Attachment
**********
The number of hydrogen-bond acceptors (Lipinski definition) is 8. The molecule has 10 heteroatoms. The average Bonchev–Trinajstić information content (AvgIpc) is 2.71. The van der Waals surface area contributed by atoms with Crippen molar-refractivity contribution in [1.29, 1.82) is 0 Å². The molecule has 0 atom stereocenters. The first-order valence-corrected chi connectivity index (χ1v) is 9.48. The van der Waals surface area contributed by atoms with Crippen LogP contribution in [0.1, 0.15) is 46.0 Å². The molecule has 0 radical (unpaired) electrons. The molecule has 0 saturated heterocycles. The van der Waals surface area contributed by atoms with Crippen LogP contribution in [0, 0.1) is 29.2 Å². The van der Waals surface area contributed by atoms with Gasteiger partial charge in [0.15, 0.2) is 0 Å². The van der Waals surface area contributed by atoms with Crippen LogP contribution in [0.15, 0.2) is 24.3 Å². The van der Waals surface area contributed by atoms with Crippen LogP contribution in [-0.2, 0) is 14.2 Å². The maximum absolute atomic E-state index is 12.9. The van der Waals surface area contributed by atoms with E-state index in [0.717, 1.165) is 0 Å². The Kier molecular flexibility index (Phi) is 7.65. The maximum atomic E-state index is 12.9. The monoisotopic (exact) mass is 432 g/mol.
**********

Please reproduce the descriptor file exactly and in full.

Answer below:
The number of hydrogen-bond acceptors (Lipinski definition) is 8. The molecule has 10 heteroatoms. The average Bonchev–Trinajstić information content (AvgIpc) is 2.71. The van der Waals surface area contributed by atoms with Crippen molar-refractivity contribution in [1.29, 1.82) is 0 Å². The molecule has 0 atom stereocenters. The first-order valence-corrected chi connectivity index (χ1v) is 9.48. The van der Waals surface area contributed by atoms with Crippen LogP contribution in [0.1, 0.15) is 46.0 Å². The molecule has 0 radical (unpaired) electrons. The molecule has 0 saturated heterocycles. The van der Waals surface area contributed by atoms with Crippen LogP contribution in [0, 0.1) is 29.2 Å². The van der Waals surface area contributed by atoms with Gasteiger partial charge in [0.15, 0.2) is 0 Å². The van der Waals surface area contributed by atoms with Crippen LogP contribution in [0.15, 0.2) is 24.3 Å². The van der Waals surface area contributed by atoms with Crippen LogP contribution in [-0.2, 0) is 14.2 Å². The maximum absolute atomic E-state index is 12.9. The van der Waals surface area contributed by atoms with E-state index in [0.717, 1.165) is 0 Å². The Kier molecular flexibility index (Phi) is 7.65. The maximum atomic E-state index is 12.9. The monoisotopic (exact) mass is 432 g/mol.